However, the investment managers of the Ruffer Investment Trust said last month the “transitory debate” around inflation “misses the point entirely”.
In a year end review submitted to the stock exchange on July 19, Duncan MacInnes and Hamish Baillie told shareholders that even if inflation is temporary, unless wages rise in tandem people will be financially worse off.
They said: "We think this 'transitory debate' misses the point entirely.
“Of course, house prices will not rise at 10-20 per cent annualised forever. Inflation is simply a measure of the rate of change. If that delicious beer garden pint was £4.50 in 2019 and now it costs £6, it has inflated by 33 per cent. Next year it might cost £6.25.
"The Bank of England might say 'See! Inflation was transitory, it's only 4 per cent, we told you!', but unless wages have risen by 39 per cent since 2019, you should be feeling worse off.”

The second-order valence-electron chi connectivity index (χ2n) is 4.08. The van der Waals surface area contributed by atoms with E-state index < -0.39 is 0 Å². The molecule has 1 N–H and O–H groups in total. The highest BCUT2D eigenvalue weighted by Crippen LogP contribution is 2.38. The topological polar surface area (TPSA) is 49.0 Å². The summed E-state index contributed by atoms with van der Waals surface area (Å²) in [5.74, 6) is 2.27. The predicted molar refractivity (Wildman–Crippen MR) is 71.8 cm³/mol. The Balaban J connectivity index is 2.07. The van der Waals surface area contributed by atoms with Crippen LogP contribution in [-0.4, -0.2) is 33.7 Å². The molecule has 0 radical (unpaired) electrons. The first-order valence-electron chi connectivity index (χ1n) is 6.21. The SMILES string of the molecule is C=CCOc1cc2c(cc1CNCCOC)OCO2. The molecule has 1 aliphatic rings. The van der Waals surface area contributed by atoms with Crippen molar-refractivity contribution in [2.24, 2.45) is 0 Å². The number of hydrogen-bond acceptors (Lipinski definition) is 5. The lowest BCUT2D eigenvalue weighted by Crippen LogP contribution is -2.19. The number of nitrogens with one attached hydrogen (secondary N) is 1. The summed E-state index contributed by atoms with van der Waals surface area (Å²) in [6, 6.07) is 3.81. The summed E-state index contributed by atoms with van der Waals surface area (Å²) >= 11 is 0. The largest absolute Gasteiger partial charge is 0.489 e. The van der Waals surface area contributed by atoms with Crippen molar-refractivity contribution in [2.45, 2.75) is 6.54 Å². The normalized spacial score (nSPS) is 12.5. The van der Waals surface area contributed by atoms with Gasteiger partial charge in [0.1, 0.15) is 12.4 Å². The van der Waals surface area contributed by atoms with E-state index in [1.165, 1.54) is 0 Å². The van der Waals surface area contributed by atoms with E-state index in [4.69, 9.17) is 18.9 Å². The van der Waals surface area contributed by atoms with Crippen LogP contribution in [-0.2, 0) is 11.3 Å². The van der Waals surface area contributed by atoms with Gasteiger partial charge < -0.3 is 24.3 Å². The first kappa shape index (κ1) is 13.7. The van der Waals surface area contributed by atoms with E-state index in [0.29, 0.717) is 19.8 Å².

The pair outlined how they were protecting shareholders’ capital with a number of hedges against inflation, in what they called their “unconventional protective toolkit”.
These hedges include inflation-linked bonds, the “natural bolthole for investors feeling the tyranny of fixed income”, as well as gold, being long in credit spreads, payer swaptions and equity puts on indices.
They added other tools included monitoring the VIX index, relative value arbitrage, FX volatility and cryptocurrencies, however these are not of “meaningful size” in the portfolio currently.
The pair warned after a “huge recovery”, some parts of the market were showing “signs of froth” and caution was warranted.